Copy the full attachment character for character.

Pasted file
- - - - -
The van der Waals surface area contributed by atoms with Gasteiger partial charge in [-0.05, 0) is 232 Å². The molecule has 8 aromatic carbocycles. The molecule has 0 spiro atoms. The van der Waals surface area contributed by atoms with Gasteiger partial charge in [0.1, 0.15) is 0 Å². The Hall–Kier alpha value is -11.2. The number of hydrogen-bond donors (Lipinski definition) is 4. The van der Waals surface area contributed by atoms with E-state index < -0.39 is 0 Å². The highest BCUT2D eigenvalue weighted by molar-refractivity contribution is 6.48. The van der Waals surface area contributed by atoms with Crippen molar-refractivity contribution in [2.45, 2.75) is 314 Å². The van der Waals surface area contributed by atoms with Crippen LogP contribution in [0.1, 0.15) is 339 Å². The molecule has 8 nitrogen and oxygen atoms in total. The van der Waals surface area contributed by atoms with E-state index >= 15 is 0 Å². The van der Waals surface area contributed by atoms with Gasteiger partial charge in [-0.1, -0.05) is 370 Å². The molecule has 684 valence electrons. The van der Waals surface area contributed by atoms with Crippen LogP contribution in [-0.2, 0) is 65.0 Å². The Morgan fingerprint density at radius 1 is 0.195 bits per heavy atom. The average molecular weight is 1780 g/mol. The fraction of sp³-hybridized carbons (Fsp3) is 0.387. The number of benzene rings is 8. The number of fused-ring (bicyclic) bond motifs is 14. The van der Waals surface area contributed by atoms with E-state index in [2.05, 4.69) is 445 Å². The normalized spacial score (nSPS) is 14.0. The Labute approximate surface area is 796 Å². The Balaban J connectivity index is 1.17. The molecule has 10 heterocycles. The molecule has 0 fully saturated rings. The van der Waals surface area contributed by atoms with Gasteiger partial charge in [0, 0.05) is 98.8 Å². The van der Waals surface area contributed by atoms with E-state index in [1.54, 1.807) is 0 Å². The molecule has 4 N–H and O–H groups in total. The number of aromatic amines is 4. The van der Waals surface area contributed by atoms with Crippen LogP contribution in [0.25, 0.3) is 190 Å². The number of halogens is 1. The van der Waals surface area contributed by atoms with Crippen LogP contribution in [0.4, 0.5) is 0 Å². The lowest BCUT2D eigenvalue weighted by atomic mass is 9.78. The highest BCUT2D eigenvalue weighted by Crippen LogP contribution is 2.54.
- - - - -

The van der Waals surface area contributed by atoms with Gasteiger partial charge in [-0.05, 0) is 232 Å². The molecule has 8 aromatic carbocycles. The molecule has 0 spiro atoms. The van der Waals surface area contributed by atoms with Gasteiger partial charge in [0.1, 0.15) is 0 Å². The Hall–Kier alpha value is -11.2. The number of hydrogen-bond donors (Lipinski definition) is 4. The van der Waals surface area contributed by atoms with E-state index < -0.39 is 0 Å². The highest BCUT2D eigenvalue weighted by molar-refractivity contribution is 6.48. The van der Waals surface area contributed by atoms with Crippen molar-refractivity contribution in [2.45, 2.75) is 314 Å². The van der Waals surface area contributed by atoms with Crippen LogP contribution in [0.1, 0.15) is 339 Å². The molecule has 8 nitrogen and oxygen atoms in total. The van der Waals surface area contributed by atoms with E-state index >= 15 is 0 Å². The van der Waals surface area contributed by atoms with Gasteiger partial charge in [-0.1, -0.05) is 370 Å². The molecule has 684 valence electrons. The van der Waals surface area contributed by atoms with Crippen LogP contribution in [-0.2, 0) is 65.0 Å². The Morgan fingerprint density at radius 1 is 0.195 bits per heavy atom. The average molecular weight is 1780 g/mol. The fraction of sp³-hybridized carbons (Fsp3) is 0.387. The number of benzene rings is 8. The number of fused-ring (bicyclic) bond motifs is 14. The van der Waals surface area contributed by atoms with E-state index in [2.05, 4.69) is 445 Å². The normalized spacial score (nSPS) is 14.0. The Labute approximate surface area is 796 Å². The Balaban J connectivity index is 1.17. The molecule has 10 heterocycles. The molecule has 0 fully saturated rings. The van der Waals surface area contributed by atoms with Gasteiger partial charge in [0, 0.05) is 98.8 Å². The van der Waals surface area contributed by atoms with E-state index in [1.54, 1.807) is 0 Å². The molecule has 4 N–H and O–H groups in total. The number of aromatic amines is 4. The van der Waals surface area contributed by atoms with Crippen LogP contribution in [0.25, 0.3) is 190 Å². The number of halogens is 1. The van der Waals surface area contributed by atoms with Crippen LogP contribution in [0.4, 0.5) is 0 Å². The lowest BCUT2D eigenvalue weighted by atomic mass is 9.78. The highest BCUT2D eigenvalue weighted by Crippen LogP contribution is 2.54.